Guest Contribution By: Cristina Sabbatini
On February 16th, I was invited as a female business owner to Design Thinking: Community Experts and Business Owners. The event, hosted by ASU’s Entrepreneurship + Innovation in response to securing a highly-competitive $250k grant, was created specifically to generate insights on how entrepreneurial programming could better serve women and minorities.
If you’re still skeptical on the value of diversity and gender parity, consider strictly the economic case. If we had closed the gender entrepreneurship gap in Arizona in 2015 alone, we would have added $105.2 billion to our GSP.
If we fully closed the gender gap around the world by 2025, we could add $28 trillion to the global economy.
That’s to say that the interest in diversity is not merely a social one — it has tremendous economic implications.
Like most of the entrepreneur participants that day, I received the request from a friend of a friend. I believed I would be talking to a small group of people about my entrepreneurial journey, pain points, and some ideas for how we could fix programming to bring in more women. What I didn’t anticipate and was thrilled to discover was the sheer power and magnitude of this event.
Not only did ASU successfully pull leaders from all of the most well-known and established entrepreneurial organizations here in the valley, but they also invited and secured an amazing mix of underrepresented entrepreneurs. One business owner had launched a mobile massage business, another had created a chocolate shop. One business owner had established a school that taught financial literacy and how to recover from and repair bad credit, and one especially inspiring entrepreneur helped women from a Native American tribe escape abuse that most of us are entirely unaware of. It was overwhelming.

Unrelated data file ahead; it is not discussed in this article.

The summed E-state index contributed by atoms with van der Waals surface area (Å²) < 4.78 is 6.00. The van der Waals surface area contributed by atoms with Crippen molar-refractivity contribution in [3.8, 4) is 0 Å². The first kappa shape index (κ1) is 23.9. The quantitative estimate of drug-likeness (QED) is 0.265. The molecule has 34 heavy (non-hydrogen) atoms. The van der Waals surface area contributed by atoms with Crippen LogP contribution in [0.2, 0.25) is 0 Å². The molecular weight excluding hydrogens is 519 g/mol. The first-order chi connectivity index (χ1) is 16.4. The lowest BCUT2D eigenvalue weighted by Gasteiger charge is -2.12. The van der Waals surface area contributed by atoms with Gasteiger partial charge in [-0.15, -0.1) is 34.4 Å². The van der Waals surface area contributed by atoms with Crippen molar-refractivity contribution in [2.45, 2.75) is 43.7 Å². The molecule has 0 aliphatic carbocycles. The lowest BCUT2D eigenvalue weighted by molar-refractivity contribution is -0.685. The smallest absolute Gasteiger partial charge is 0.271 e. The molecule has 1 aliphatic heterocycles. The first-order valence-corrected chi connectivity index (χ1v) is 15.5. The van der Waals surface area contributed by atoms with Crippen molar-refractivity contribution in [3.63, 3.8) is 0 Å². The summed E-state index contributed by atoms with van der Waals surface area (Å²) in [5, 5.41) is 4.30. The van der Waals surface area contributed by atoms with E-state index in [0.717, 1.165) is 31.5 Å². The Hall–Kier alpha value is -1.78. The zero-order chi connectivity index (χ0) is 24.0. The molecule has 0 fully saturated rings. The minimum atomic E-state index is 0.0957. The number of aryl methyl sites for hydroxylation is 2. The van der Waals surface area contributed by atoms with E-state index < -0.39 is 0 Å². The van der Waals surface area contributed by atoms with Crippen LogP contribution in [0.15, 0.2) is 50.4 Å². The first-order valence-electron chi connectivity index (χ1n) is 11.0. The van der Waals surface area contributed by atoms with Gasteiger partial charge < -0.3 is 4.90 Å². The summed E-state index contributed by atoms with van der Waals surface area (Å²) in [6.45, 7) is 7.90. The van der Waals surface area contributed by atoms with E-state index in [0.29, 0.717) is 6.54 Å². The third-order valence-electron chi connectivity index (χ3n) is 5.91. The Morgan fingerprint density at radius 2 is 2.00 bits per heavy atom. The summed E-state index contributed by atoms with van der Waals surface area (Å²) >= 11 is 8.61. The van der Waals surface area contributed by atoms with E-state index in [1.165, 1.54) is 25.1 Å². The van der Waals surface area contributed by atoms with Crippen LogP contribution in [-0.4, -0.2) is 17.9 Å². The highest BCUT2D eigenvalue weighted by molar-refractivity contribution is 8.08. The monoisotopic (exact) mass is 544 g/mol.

Throughout the morning I had a chance to speak with representatives from ASU Venture Devils, The Maricopa Small Business Development Center, Local First Arizona, and Scottsdale Public Library. They asked me questions like:
- Why did you decide to leave the security of your previous job, and start your own business?
- What made you think you could succeed?
- What resources and sites were most helpful in helping create your LLC?
- What is preventing you from expanding and hiring employees?
I walked away with a new thought — that perhaps success in my business is not marked merely by personal satisfaction from doing work I love with companies I believe in. There is a stronger imperative to create infrastructure, to create jobs for others. I can’t get that thought out of my head.
A huge thank you to ASU for allowing me to be part of such an inspiring event. I can’t wait to watch this initiative unfold, and see all the progress to come. Stay tuned by following @entrepreuneurASU #kauffmaninclusion.
Cristina Sabbatini is the owner and founder of Current, a digital marketing consultancy specializing in guidance and hands-on help with marketing automation, paid media, and email marketing. Previously, she lived in New York City and worked for edtech startup General Assembly, prior to joining PayPal.